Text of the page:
This is another masterwork by Diego Villaseñor. This is at a resort in Punta Ixtapa, Mexico (click it to see a larger image), which will almost certainly be our next vacation once I am a millionare. The reason I chose this scene is because Villaseñor shows here an amazing command of simple geometric shapes, shadow, and natural elements. My mind isn't forced to comprehend anything except the view and how nice a dip in that pool would feel right about now. Just looking at this photo makes me feel more relaxed. His counters are present, such as the clay pot in the arched window, but they are subdued, and appear to belong there naturally as part of the context, rather than something contrived to simply be "different" for the sake of being different.
Anyway, here's my humble attempt at sketching his work. (click to see a larger image)
I'm learned a few more interesting things while sketching this. One is how to vary my soft, medium, and hard shadows a bit more. Another is that when you view a ceiling fan, one side will look fat, the other will look skinny, because of the angle of the blades. I never quite realized it before though in retrospect I have no idea how I could have missed it. While sketching, I spent a good deal of time wondering what was in the basket. Soap? Rocks? Bread? I eventually decided that it must be very tightly rolled towels. Considering the pool and the deck chair, that's the most logical choice.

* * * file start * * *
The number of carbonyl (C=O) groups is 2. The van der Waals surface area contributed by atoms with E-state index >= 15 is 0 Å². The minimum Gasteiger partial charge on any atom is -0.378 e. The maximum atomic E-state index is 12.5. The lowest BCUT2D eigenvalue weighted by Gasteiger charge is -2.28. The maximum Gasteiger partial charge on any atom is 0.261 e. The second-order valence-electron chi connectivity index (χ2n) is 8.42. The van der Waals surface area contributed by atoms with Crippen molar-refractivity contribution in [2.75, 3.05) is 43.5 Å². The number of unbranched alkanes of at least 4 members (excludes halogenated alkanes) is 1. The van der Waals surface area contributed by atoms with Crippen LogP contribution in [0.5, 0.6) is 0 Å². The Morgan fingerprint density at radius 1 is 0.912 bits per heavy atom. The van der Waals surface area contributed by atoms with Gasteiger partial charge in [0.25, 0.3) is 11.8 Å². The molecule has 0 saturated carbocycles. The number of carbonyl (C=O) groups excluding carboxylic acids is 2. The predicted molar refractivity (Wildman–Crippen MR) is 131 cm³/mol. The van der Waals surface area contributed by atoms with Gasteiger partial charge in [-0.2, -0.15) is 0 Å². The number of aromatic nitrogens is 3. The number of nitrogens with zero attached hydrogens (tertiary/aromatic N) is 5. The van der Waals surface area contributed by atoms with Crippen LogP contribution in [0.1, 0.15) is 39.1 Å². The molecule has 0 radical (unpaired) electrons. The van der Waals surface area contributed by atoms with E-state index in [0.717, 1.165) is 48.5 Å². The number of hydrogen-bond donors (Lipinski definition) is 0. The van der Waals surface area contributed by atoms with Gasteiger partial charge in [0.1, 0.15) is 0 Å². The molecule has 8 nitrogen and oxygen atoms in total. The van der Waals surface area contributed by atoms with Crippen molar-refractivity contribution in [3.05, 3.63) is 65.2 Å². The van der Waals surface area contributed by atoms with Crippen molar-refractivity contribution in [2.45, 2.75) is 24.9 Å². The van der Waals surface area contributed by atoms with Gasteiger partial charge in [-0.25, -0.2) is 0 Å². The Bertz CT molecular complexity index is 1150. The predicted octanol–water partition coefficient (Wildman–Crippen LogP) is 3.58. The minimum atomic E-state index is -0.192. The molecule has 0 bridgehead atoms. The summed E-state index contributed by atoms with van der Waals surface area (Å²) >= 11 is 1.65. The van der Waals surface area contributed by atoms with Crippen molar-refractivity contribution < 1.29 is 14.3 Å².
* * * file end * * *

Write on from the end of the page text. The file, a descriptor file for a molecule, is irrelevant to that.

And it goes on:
The coup de grace, however, is the tree trunk on the left. The more I thought about it, the more brilliant it became. It is ironic, because it is a softer shape than the architecture, yet it is a dead tree. The curves and verticals beautifully transition from the floor, up the stairs towards the pool and arched window. The very idea of the dried out, dead tree makes me long for a dip in the pool. But the most brilliant part of the whole thing, that I only just now figured out is that it also acts as a convenient towel or robe rack.
Lastly, this sketch was actually one of the most challenging yet. My sketches are supposed to be freehand, so I can't use a ruler to do my straight lines with. Getting relatively straight, parallel lines, or lines at the proper angles, took many, many tries. And no project is complete without at least one mistake. While scanning this in, apparently the corner got folded up in the flatbed, which explains the white square in the lower right. All in all though, I rather like this sketch, but I love the scene.
Today's archidose #959: I.M. Pei - Today is I.M. Pei's 100th birthday, so I've rummaged through the archidose Flickr pool to find a sampling of some of his buildings, listed in chronological...
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